Zoë Slatoff-Ponté began travelling to Mysore in 2000 to study with Sri K. Pattabhi Jois. But her interest in yoga soon expanded beyond the physical asana practice and eventually she went on to receive a Master’s Degree in Asian Languages and Culture from Columbia. Her master’s thesis was a translation and exploration of a Sanskrit text on yoga.
In her new book Yogavataranam, Slatoff-Ponté has created a Sanskrit textbook for the modern yoga student - in other words all of us yogis who are interested in this complex language but somewhat intimidated by it.
Integrating traditional and academic methods of learning, she teaches grammar and reading of the Sanskrit language through classical yoga texts. Beautifully illustrated by Ben Ponte, this book is definitely one that every yoga teacher and aspiring Sanskritist should have. Lisa Dawn Angerame talked to the author about how it came about.
Lisa Dawn Angerame: What made you decide to take on this project?
Zoë Slatoff-Ponté: When I began teaching Sanskrit classes at my yoga shala,
Ashtanga Yoga Upper West Side, I realized that the existing textbooks did not address the specific interests of yoga students. Most textbooks use very basic fictional sentences as examples and I began to wonder whether it would be possible to actually teach the language through yoga texts and yoga related concepts.
Many students learn Sanskrit with the intention of being able to one day read these texts,
so I thought why not bring the means and the ends together by teaching grammar through the texts themselves. As my class notes accumulated, I began to think of the possibility of sharing the work with others by developing it into a book.
LDA: How long did it take to put it together?
ZSP: It took 6 years to write the book! I woke up at 3:30 every morning and write for an hour or so before I do my yoga practice and teach. Then I did a bit more writing later in the day. I don’t think I actually believed I would ever finish it the first few years, but I just focused on one section at a time and it came together slowly and steadily.
LDA: Six years! That is dedication. One thing that struck me as I went through the book is that you generally don’t transliterate, meaning that the reader must be able to read the traditional script of the Sanskrit language without converting it directly to English translation. It is the student's job, which is difficult, so we can only read the verses that we already know by sight. Why did you decide to do it that way?
ZSP: In both the traditional Indian and the Western academic method, transliteration is generally not used to teach and learn Sanskrit. One reason for this is that correct pronunciation is considered fundamental to understanding meaning and by learning the devanagari (the actual Sanskrit alphabet) first, emphasis is placed upon the oral component from the beginning. I know, it’s hard! But I think it is very worthwhile and a fundamental part of learning the language and a way to honor that tradition. There are audio files that accompany the book to assist in making that transition. (Click here to accesss them)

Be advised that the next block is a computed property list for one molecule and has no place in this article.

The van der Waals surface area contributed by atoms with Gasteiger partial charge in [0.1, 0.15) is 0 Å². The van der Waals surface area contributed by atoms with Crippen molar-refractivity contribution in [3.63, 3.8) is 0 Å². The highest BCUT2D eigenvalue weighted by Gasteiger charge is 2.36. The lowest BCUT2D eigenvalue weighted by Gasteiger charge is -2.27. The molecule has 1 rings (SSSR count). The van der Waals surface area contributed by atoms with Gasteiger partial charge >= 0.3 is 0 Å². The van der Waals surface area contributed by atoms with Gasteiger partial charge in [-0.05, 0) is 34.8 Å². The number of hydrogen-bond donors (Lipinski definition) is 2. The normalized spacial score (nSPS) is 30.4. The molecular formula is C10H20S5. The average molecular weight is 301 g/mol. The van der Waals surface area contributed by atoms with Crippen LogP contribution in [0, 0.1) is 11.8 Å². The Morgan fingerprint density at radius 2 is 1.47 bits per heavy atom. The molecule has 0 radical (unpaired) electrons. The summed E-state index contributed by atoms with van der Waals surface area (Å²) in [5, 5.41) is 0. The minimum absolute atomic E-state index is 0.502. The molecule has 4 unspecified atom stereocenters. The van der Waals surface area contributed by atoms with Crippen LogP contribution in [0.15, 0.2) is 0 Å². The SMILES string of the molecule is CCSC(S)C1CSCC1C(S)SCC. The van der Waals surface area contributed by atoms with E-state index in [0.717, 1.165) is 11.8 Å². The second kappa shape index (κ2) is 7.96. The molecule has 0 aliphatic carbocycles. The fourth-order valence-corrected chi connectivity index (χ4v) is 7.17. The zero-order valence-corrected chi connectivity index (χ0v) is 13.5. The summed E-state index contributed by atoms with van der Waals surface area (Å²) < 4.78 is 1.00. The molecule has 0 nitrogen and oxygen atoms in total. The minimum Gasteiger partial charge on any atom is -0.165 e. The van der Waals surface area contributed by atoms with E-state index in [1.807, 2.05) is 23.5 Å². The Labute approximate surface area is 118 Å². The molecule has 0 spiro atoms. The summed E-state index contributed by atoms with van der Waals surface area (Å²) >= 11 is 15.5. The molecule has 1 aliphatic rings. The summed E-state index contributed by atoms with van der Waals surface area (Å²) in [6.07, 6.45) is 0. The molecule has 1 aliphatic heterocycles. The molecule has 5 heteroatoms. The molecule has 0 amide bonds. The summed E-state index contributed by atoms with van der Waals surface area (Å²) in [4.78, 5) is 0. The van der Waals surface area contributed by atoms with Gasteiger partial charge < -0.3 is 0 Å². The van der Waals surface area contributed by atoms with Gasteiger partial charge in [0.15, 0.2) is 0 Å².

And, learning the alphabet can also be a meditation in itself. As adults, we don’t often get that opportunity to sit and write an alphabet, to slow everything down and concentrate, to feel like kids again in that way. And I think that learning to read in devanagari, awakens a curiosity and develops a relationship to the sounds of the letters, to the way in which letters and different sounds are joined together, which not only informs how you read a text but enlivens the mind at the same time.
LDA: I have to say that I do love writing devanagari – it is fun! How did you pick the verses you use as examples?
ZSP: I really enjoyed selecting which verses to use to illustrate each grammatical principle. I chose verses from a wide variety of yoga texts that would be relevant to yoga students for both grammatical and philosophical reasons. I wanted to give enough context for students to be able to understand each verse, but also a wide enough selection to pique readers’ interest to explore the texts further themselves.
LDA: How do you decide how to translate Sanskrit into English? For example, you start by saying that the word yoga has 78 different definitions. Then, you call out specific words including siddhi and buddhi and give your own specific definition of each, fulfillment and understanding, respectively. As a student of the Yoga Sutras, I am always wondering about the origins of words and how our English lens might skew them. Could you comment on that?
ZSP: Thank you - that touches on what I consider to be one of the fundamental questions involved in translation. Part of what I wanted to show in this book is how many choices are involved in translation and to let people in on the process. We do all read these texts through our own individual lens, which is a combination of our cultural, linguistic, spiritual, and psychological backgrounds. I don’t think it is possible or desirable to give a literal translation - but I also think it is important to stay as close to the intended meaning as possible. It is a fine line to walk. We can use the process of translation to become more conscious of our own perspective and our ways of seeing the world.
There are also commentaries on most of the major texts, which shed light on the specific meanings. Among other things, the commentaries give synonyms for words in the text to help you understand the author’s intention. Often there isn’t an English word that feels like the perfect equivalent, so one has to try to find the word that best conveys the depth of a word and speaks to the meaning of the verse and the text as a whole.
LDA: This is not the kind of book you sit down and read from cover to cover. It is a guide, one that you will carry around with you for years and years. Thank you Zoë.